If you happen to pass away, you might not be sure about what exactly happens to your debt.
It’s the unthinkable and sad reality of life: We all die. As morbid as it is, we need to talk about how it relates to your family after you pass.
It’s vital to know exactly what will happen, especially as you don’t want to place unnecessary burdens and responsibilities on those you love.
We’ve got the answer to the question you’re looking for regarding your debt obligations when you pass away, including potential recovery action.
There is some good news and we’re happy to share it with you.
Paying off debts when you die
Oustanding debts are handled by the executor of your estate. They will be responsible for paying out the debts which are left outstanding using assets which the deceased has left behind.
There might not be enough to disposal capital or cash to pay off these debts, so the executor must sell assets (cars and houses) to cover the shortfall.
But then, what if there is still not enough money after selling everything to pay back existing loans? Well, the debts are just usually forgiven. That is – debt collectors won’t go chasing your partner, kids, brothers or sisters or those very close to you.
Australian debt collectors know that this is a time of grievance and it’s a sensitive time, so they will generally leave everyone alone once they’ve got what they can possibly get.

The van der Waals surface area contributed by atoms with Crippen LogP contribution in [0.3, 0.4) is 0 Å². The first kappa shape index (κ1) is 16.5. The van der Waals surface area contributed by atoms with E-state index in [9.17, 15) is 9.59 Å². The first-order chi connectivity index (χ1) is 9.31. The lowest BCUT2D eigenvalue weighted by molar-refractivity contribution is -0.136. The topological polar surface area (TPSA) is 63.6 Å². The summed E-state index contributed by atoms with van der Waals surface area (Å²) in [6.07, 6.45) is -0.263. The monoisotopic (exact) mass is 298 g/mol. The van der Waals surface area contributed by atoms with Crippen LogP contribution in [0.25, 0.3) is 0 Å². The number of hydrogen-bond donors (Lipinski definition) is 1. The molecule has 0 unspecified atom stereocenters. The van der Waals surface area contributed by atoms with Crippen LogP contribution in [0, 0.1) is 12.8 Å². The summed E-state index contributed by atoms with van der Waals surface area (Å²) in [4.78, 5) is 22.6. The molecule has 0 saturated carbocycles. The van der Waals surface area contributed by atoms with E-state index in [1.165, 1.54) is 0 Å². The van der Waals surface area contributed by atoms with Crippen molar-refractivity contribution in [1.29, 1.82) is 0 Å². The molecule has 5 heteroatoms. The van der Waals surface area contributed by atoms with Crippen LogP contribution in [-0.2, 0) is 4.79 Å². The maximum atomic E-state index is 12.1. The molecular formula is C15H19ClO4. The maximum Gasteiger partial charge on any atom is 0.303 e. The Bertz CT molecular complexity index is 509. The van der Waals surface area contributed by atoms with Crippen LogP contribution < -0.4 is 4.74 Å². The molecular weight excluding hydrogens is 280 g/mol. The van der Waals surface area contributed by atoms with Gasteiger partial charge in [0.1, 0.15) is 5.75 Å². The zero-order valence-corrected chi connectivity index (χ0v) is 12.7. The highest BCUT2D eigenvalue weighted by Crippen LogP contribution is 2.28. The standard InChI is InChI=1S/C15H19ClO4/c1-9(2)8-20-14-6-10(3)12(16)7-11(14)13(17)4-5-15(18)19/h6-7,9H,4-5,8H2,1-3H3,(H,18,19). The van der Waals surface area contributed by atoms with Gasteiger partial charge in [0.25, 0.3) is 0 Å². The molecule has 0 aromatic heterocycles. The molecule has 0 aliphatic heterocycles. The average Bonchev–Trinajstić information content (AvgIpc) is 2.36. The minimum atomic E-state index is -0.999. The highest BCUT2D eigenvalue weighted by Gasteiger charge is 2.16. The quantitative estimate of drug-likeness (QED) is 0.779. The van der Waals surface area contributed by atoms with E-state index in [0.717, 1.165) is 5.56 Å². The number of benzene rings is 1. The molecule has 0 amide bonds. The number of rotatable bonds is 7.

Exceptions to the rule
Now, not in all cases to debt collectors just stop calling. Your loved ones might be responsible for paying debts if you die when:
- Debts are secured by assets (a car or house) that is owned by someone you love
- The debt is held in joint names with someone who is still alive
- An individual (your loved one) has guaranteed the debt
So in these instances, the lender might force your family members to pay your debts after you have died. Then again, we’re more relaxed in Australia and they will make exceptions, especially when the money owed might be a small amount which isn’t worth chasing after.
Joint debt: Credit cards
Probably the biggest issue where your debt still has to be repaid when you die is joint credit cards. If you have a credit card account in joint names and one of you dies, then the other person will need to pay off the debt like normal. This is sometimes still the case even if the deceased did all the spending.
Where you might get some leniency is where the Estate Executor comes along and uses assets of the deceased the clear the balance. When this happens, we would recommend closing the credit card and resorting to a debt-free lifestyle.
Joint debt: Owning a house together
You might own a house together and one of you dies. Your mortgage is still there and it needs to be paid by someone. It doesn’t have to be you but someone who might want to inherit the house down the track.
This is a secured debt that often gets sold off if there is no Will in place for the deceased. It’s important if you don’t want the family home to be sold that you go and get your Will created today. Through using one, you can dictate how debts are to be settled when you die.
It’s good to know what debts will still be lingering around once you die, especially as you’ll know how to manage them. This way you can ensure you aren’t leaving your loved ones with your big financial obligations.
Such obligations might cause difficulties during a sensitive time of coming to terms with such a loss.
We hope this has cleared things up. You’re welcome to drop a question in the comments box below.